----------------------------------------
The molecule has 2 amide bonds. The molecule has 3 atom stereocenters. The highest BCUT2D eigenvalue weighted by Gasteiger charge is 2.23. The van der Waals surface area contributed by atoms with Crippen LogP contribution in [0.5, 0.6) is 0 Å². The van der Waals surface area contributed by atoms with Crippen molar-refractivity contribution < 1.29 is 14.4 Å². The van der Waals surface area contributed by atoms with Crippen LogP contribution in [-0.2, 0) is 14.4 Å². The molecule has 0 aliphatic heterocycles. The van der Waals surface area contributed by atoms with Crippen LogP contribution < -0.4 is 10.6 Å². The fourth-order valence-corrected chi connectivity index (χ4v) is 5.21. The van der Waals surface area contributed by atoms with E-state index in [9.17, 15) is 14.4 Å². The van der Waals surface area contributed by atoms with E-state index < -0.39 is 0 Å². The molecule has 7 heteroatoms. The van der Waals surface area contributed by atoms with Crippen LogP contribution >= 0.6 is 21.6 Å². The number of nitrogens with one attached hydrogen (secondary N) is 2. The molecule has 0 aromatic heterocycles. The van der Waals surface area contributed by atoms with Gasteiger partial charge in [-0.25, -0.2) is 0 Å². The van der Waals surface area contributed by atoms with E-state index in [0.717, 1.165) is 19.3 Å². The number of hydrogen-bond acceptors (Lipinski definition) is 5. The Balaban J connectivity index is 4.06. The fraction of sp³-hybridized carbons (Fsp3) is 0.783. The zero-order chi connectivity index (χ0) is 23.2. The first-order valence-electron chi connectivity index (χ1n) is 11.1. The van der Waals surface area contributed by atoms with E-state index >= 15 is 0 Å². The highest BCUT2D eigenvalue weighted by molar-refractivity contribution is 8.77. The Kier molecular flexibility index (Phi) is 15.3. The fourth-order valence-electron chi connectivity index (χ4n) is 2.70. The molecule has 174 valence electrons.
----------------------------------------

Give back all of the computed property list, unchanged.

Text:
The molecule has 2 amide bonds. The molecule has 3 atom stereocenters. The highest BCUT2D eigenvalue weighted by Gasteiger charge is 2.23. The van der Waals surface area contributed by atoms with Crippen LogP contribution in [0.5, 0.6) is 0 Å². The van der Waals surface area contributed by atoms with Crippen molar-refractivity contribution < 1.29 is 14.4 Å². The van der Waals surface area contributed by atoms with Crippen LogP contribution in [-0.2, 0) is 14.4 Å². The molecule has 0 aliphatic heterocycles. The van der Waals surface area contributed by atoms with Crippen LogP contribution < -0.4 is 10.6 Å². The fourth-order valence-corrected chi connectivity index (χ4v) is 5.21. The van der Waals surface area contributed by atoms with E-state index in [9.17, 15) is 14.4 Å². The van der Waals surface area contributed by atoms with E-state index < -0.39 is 0 Å². The molecule has 7 heteroatoms. The van der Waals surface area contributed by atoms with Crippen LogP contribution >= 0.6 is 21.6 Å². The number of nitrogens with one attached hydrogen (secondary N) is 2. The molecule has 0 aromatic heterocycles. The van der Waals surface area contributed by atoms with Gasteiger partial charge in [-0.25, -0.2) is 0 Å². The van der Waals surface area contributed by atoms with E-state index in [0.717, 1.165) is 19.3 Å². The number of hydrogen-bond acceptors (Lipinski definition) is 5. The Balaban J connectivity index is 4.06. The fraction of sp³-hybridized carbons (Fsp3) is 0.783. The zero-order chi connectivity index (χ0) is 23.2. The first-order valence-electron chi connectivity index (χ1n) is 11.1. The van der Waals surface area contributed by atoms with E-state index >= 15 is 0 Å². The highest BCUT2D eigenvalue weighted by molar-refractivity contribution is 8.77. The Kier molecular flexibility index (Phi) is 15.3. The fourth-order valence-electron chi connectivity index (χ4n) is 2.70. The molecule has 174 valence electrons.